• Cook the eggs: Whisk eggs and granulated sugar together in a heat-proof bowl or the top piece of a double boiler. Place over a pot of simmering water (or the bottom part of your double boiler) on medium heat. Do not let the surface of simmering water touch the bottom of the heat-proof bowl. Whisking constantly, cook the egg mixture until it reaches 160°F on an instant read thermometer, about 10-11 minutes. Do not stop whisking or the eggs may solidify. If the steam gets too hot over your hand, use an oven mitt. Carefully remove from heat and allow to cool for 10 minutes. After cooling, slowly stir in the melted chocolate. To prevent curdling, cool for another 10 minutes before using in the next step.
  • Using a hand mixer or a stand mixer fitted with a paddle attachment, beat the butter on medium-high speed until creamy and combined, at least 2 minutes. Add the vanilla and beat on medium-high speed for 30 seconds. Scrape down the sides and up the bottom of the bowl as needed. With the mixer running on low speed, pour in the chocolate/egg mixture, then increase to medium-high speed and beat for 3 minutes. With a rubber spatula, fold in the whipped cream until combined.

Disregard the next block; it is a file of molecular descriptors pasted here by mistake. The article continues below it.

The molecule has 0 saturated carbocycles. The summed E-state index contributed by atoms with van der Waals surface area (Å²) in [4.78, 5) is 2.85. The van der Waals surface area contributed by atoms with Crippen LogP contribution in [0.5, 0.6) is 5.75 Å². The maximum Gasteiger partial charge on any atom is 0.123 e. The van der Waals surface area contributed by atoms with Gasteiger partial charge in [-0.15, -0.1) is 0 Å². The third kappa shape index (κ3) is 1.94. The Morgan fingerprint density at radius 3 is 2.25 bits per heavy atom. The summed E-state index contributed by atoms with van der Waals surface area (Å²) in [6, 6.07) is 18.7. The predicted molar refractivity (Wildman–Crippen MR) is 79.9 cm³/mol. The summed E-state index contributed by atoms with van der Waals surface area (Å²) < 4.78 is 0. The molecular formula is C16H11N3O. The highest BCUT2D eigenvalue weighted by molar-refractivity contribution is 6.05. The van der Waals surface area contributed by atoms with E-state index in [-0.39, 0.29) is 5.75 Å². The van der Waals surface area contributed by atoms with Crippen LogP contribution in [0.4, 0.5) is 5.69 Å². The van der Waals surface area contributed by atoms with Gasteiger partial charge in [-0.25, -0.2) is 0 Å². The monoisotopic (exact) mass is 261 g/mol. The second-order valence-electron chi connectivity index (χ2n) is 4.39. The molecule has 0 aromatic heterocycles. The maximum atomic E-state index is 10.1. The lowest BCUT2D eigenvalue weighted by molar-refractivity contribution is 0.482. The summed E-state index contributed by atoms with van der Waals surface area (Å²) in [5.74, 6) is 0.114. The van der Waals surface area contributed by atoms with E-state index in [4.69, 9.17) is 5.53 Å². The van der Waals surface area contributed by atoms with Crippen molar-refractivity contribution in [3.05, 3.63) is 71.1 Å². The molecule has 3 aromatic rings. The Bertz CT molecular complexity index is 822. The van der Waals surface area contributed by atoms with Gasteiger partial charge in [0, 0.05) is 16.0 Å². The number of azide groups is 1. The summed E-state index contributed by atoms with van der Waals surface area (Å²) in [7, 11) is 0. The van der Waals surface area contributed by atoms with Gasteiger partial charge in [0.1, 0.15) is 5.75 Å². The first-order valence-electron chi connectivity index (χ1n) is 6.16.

• It is important for the bowl and ingredients to be cold for the next stage of making the filling–to get the right texture and result. In a large chilled bowl with an electric mixer to beat the cream until it begins to thicken. Add the powdered sugar and beat until stiff peaks form. Fold into the chocolate mixture.

  • Pour the mixture into the pan, smoothing evenly. The pie will be tall with filling. Chill for 6 hours. At this point the pie can be stored for up to 2 days ahead of time.
  • Use an electric mixer to beat the cream, powdered sugar, and vanilla on high speed until stiff peaks form. Top pie with whipped cream and garnish with chocolate shavings.